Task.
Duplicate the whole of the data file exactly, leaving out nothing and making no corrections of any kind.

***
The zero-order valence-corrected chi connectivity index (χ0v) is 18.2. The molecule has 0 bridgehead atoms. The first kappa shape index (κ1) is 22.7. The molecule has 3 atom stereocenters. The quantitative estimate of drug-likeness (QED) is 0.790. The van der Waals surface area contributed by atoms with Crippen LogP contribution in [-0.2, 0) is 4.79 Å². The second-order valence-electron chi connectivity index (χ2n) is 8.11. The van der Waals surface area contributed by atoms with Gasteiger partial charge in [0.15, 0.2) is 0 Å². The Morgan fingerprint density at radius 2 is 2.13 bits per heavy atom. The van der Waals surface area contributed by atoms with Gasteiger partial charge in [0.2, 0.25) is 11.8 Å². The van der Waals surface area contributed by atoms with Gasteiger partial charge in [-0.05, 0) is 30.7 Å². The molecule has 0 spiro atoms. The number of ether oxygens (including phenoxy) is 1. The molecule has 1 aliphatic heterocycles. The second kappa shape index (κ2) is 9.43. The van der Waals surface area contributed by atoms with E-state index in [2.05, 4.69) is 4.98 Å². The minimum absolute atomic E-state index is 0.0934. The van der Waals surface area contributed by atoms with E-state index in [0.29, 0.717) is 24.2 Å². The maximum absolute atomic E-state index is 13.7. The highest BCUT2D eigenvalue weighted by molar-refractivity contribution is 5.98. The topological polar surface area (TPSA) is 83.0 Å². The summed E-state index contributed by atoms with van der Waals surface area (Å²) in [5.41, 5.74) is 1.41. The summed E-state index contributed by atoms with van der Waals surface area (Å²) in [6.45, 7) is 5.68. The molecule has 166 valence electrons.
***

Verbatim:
The zero-order valence-corrected chi connectivity index (χ0v) is 18.2. The molecule has 0 bridgehead atoms. The first kappa shape index (κ1) is 22.7. The molecule has 3 atom stereocenters. The quantitative estimate of drug-likeness (QED) is 0.790. The van der Waals surface area contributed by atoms with Crippen LogP contribution in [-0.2, 0) is 4.79 Å². The second-order valence-electron chi connectivity index (χ2n) is 8.11. The van der Waals surface area contributed by atoms with Gasteiger partial charge in [0.15, 0.2) is 0 Å². The Morgan fingerprint density at radius 2 is 2.13 bits per heavy atom. The van der Waals surface area contributed by atoms with Gasteiger partial charge in [0.2, 0.25) is 11.8 Å². The van der Waals surface area contributed by atoms with Gasteiger partial charge in [-0.05, 0) is 30.7 Å². The molecule has 0 spiro atoms. The number of ether oxygens (including phenoxy) is 1. The molecule has 1 aliphatic heterocycles. The second kappa shape index (κ2) is 9.43. The van der Waals surface area contributed by atoms with E-state index in [2.05, 4.69) is 4.98 Å². The minimum absolute atomic E-state index is 0.0934. The van der Waals surface area contributed by atoms with E-state index in [0.29, 0.717) is 24.2 Å². The maximum absolute atomic E-state index is 13.7. The highest BCUT2D eigenvalue weighted by molar-refractivity contribution is 5.98. The topological polar surface area (TPSA) is 83.0 Å². The summed E-state index contributed by atoms with van der Waals surface area (Å²) in [5.41, 5.74) is 1.41. The summed E-state index contributed by atoms with van der Waals surface area (Å²) in [6.45, 7) is 5.68. The molecule has 166 valence electrons.